David Barton has lately started sounding like the Institute on the Constitution. Michael Peroutka tells people that the American view is based on the Declaration of Independence and proves that
“The American View” of government is that there is a God, the God of the Bible, our rights come from Him, and the purpose of civil government is to secure our rights.
Barton promoted those points on Glenn Beck’s show recently and added that the Bill of Rights came from Genesis 1-8. Watch (from Right Wing Watch):
At 1:42 into the clip above, Barton said:
And they held that all those came out of Genesis one through eight and that’s what they looked to, Genesis one through eight. They went through and said here’s the rights we see and that’s why governments exist.
I can’t remember ever hearing Barton cite the part of the Declaration in bold letters below:
That to secure these rights, Governments are instituted among Men, deriving their just powers from the consent of the governed,
Where do the powers come from? The consent of the governed. If the governed want something other than what Barton thinks the Bible teaches, then would Barton say the Declaration is wrong?
As usual Barton isn’t specific about which founders said what. I have pointed out several times on this blog that Thomas Jefferson, the author of the Declaration, did not point to the Bible as a source for the document. Below is a segment from a previous post which cites Jefferson’s description of the influences on him as he wrote the Declaration:
When Jefferson wrote about the Declaration, he did not credit the Bible or Christianity.
First, to Henry Lee on May 8, 1825, Jefferson wrote:
But with respect to our rights, and the acts of the British government contravening those rights, there was but one opinion on this side of the water. All American whigs thought alike on these subjects. When forced, therefore, to resort to arms for redress an appeal to the tribunal of the world was deemed proper for our justification. This was the object of the Declaration of Independence. Not to find out new principles or new arguments never before thought of, not merely to say things which had never been said before: but to place before mankind the common sense of the subject, in terms so plain and firm as to command their assent, and to justify ourselves in the independent stand we are compelled to take. Neither aiming at originality of principle or sentiment, nor yet copied from any particular and previous writing, it was intended to be an expression of the American mind, and to give to that expression the proper tone and spirit called for by the occasion. All its authority rests then on the harmonizing sentiments of the day, whether expressed in conversation, in letters, printed essays, or in the elementary books of public right as Aristotle, Cicero, Locke, Sidney, &c. The historical documents which you mention as in your possession ought all to be found, and I am persuaded you will find to be corroborative of the facts and principles advanced in that Declaration.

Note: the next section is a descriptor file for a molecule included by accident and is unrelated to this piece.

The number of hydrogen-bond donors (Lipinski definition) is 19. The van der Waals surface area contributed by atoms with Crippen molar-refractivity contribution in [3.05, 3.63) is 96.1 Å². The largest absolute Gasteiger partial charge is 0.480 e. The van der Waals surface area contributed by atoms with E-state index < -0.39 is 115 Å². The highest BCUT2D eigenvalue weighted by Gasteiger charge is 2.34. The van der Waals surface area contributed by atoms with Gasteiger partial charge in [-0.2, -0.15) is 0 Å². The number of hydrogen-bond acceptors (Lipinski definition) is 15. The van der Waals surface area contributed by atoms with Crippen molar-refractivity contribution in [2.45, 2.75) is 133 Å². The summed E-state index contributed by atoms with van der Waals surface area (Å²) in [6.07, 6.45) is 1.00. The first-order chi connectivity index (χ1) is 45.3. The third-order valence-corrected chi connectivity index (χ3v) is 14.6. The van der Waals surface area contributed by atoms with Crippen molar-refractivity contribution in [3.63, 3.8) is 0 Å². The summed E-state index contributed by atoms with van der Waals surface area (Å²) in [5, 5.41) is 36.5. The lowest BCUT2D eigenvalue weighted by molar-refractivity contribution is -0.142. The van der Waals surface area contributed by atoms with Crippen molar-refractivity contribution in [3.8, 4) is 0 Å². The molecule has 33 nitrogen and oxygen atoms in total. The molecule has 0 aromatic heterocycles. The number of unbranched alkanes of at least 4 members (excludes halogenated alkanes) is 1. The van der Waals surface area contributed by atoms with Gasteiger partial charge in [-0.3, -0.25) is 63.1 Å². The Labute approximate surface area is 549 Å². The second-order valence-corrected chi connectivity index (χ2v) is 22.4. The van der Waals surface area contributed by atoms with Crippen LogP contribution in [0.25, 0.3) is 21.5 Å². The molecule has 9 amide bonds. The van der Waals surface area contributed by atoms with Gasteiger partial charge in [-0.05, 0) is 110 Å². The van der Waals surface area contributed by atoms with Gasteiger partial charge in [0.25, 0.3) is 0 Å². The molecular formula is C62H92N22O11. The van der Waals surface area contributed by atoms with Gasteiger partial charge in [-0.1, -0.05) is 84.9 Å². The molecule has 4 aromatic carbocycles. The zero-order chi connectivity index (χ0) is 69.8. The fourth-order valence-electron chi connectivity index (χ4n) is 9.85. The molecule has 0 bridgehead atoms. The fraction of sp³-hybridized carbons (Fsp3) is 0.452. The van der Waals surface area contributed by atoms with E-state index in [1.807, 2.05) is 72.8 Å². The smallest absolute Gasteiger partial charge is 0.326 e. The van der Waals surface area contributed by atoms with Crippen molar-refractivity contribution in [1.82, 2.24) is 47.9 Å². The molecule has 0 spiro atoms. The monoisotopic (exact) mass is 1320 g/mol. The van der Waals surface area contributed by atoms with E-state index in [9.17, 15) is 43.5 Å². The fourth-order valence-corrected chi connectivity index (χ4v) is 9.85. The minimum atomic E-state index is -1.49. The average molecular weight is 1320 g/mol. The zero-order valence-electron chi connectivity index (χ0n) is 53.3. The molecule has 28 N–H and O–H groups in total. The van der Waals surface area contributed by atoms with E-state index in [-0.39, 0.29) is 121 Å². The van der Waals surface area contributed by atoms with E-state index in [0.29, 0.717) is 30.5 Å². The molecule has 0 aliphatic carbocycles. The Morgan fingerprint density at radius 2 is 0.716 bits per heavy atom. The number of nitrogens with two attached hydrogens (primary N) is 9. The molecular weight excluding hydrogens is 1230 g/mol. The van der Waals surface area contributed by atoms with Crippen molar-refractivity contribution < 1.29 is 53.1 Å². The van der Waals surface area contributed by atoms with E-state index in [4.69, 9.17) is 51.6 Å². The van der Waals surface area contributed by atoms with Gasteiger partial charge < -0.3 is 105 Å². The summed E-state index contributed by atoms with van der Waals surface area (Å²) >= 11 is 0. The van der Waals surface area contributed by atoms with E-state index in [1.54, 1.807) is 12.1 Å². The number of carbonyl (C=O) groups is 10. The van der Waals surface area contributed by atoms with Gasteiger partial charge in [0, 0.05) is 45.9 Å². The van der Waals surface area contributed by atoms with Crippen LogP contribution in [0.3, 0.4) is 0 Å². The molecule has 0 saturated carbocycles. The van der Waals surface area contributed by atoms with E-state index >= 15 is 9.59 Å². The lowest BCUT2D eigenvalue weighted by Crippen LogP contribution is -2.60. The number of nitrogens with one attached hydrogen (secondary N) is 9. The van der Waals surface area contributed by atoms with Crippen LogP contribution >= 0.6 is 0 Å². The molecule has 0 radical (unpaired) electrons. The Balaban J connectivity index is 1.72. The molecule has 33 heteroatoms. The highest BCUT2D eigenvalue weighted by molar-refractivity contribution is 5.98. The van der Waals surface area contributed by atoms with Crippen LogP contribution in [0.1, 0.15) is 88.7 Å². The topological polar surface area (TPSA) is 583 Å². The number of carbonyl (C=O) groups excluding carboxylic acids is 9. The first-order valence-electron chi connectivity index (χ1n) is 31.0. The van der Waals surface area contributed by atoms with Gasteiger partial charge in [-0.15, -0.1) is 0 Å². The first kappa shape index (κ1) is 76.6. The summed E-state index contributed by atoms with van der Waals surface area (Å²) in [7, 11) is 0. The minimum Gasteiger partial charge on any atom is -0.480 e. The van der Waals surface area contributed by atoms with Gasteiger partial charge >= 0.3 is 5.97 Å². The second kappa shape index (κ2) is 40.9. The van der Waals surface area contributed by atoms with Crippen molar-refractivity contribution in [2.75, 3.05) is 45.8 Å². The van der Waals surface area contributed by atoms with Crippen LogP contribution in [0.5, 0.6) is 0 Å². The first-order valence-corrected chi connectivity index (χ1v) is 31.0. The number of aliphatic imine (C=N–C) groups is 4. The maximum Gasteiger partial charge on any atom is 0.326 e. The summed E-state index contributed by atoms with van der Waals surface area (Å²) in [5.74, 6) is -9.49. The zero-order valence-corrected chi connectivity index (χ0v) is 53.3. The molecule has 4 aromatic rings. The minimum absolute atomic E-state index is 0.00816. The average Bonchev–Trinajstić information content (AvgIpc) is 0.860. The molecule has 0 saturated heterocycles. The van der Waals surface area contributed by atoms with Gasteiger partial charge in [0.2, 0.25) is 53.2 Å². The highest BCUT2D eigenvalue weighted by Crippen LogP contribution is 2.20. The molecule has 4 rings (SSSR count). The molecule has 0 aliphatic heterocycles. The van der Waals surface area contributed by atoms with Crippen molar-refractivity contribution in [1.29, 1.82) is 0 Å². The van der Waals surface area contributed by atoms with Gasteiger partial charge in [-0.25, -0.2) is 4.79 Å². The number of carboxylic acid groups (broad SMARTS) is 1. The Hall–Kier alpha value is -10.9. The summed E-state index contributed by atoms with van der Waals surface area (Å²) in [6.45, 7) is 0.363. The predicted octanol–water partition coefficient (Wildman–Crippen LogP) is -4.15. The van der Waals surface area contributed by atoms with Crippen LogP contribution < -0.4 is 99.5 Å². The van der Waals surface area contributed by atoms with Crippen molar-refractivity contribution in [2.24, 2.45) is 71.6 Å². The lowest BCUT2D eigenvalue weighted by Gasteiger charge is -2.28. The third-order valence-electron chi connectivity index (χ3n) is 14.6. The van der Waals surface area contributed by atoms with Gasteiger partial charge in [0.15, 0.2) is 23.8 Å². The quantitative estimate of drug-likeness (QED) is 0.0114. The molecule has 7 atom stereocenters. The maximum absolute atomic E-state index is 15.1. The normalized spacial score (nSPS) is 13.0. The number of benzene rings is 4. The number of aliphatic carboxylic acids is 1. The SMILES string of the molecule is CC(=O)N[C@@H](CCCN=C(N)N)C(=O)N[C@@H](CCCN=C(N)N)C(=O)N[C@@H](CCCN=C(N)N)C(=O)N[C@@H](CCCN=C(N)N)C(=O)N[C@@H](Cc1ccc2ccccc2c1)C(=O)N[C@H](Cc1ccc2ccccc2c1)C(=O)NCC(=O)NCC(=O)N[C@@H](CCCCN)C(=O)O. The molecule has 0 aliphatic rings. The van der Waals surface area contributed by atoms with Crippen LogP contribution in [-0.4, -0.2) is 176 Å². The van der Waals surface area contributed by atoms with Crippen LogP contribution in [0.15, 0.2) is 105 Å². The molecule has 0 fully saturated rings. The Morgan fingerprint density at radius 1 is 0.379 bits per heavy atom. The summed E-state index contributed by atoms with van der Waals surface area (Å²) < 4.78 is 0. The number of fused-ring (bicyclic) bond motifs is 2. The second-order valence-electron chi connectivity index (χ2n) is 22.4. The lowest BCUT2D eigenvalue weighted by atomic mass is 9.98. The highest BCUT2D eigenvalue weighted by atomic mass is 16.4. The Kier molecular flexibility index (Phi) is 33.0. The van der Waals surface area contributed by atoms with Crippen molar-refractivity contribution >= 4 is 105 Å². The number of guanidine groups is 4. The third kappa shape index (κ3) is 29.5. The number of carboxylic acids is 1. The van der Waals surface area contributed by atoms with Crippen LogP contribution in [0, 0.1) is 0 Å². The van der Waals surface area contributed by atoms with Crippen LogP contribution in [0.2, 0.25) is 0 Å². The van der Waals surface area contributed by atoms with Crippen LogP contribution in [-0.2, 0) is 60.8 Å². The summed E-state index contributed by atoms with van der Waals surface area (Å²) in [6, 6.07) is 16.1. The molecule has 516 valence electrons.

Who wrote the “elementary books of public right?” Moses? The Apostle Paul? No, Aristotle, Cicero, Locke, Sidney contributed to the “harmonizing sentiments of the day.” A case could be made that some of that harmonizing sentiment derived from religious sources with religious references, but Jefferson did not mention them or appeal to them as primary influences.
In 1823, Jefferson told James Madison (referring to Lee’s theories about the source of the Declaration):
Richard Henry Lee charged it as copied from Locke’s treatise on government. Otis’s pamphlet I never saw, and whether I had gathered my ideas from reading or reflection, I do not know. I know only that I turned to neither book nor pamphlet while writing it. I did not consider it as any part of my charge to invent new ideas altogether, and to offer no sentiment which had ever been expressed before.
According to Jefferson (and in contrast to what the authors of the Founders’ Bible want you to believe), he did not turn to the Bible when writing the Declaration of Independence. Christian historians Mark Noll, Nathan Hatch, and George Marsden got it right when they wrote in 1989:
Here then is the “historical error”: It is historically inaccurate and anachronistic to confuse, and virtually to equate, the thinking of the Declaration of Independence with a biblical world view, or with Reformation thinking, or with the idea of a Christian nation. (p. 130).
I will add that I can’t see how the Bill of Rights can be found in Genesis 1-8.
What If Genesis 1-8 Was the Source of Our Rights?
It did get me wondering what the Bill of Rights would look like if the founders had used Genesis 1-8.
The first amendment probably would not be the same since everybody would have to observe the Sabbath on the same day. Women would be ruled by men (well, that isn’t so far off from the founding era). Burnt offerings would be a right. Murder would not be a capital offense. As with Cain, a murderer would have the right to be banished with protection from retaliation and the ability to marry. Polygamy would be a right. Nephilim-human marriages would be protected.
I just don’t see anything about quartering soldiers, search and seizures, juries, or trials, etc.
During this clip, Beck asked Barton to bring in the Bible and point out where these things are found. I think that is a super idea that will probably never happen.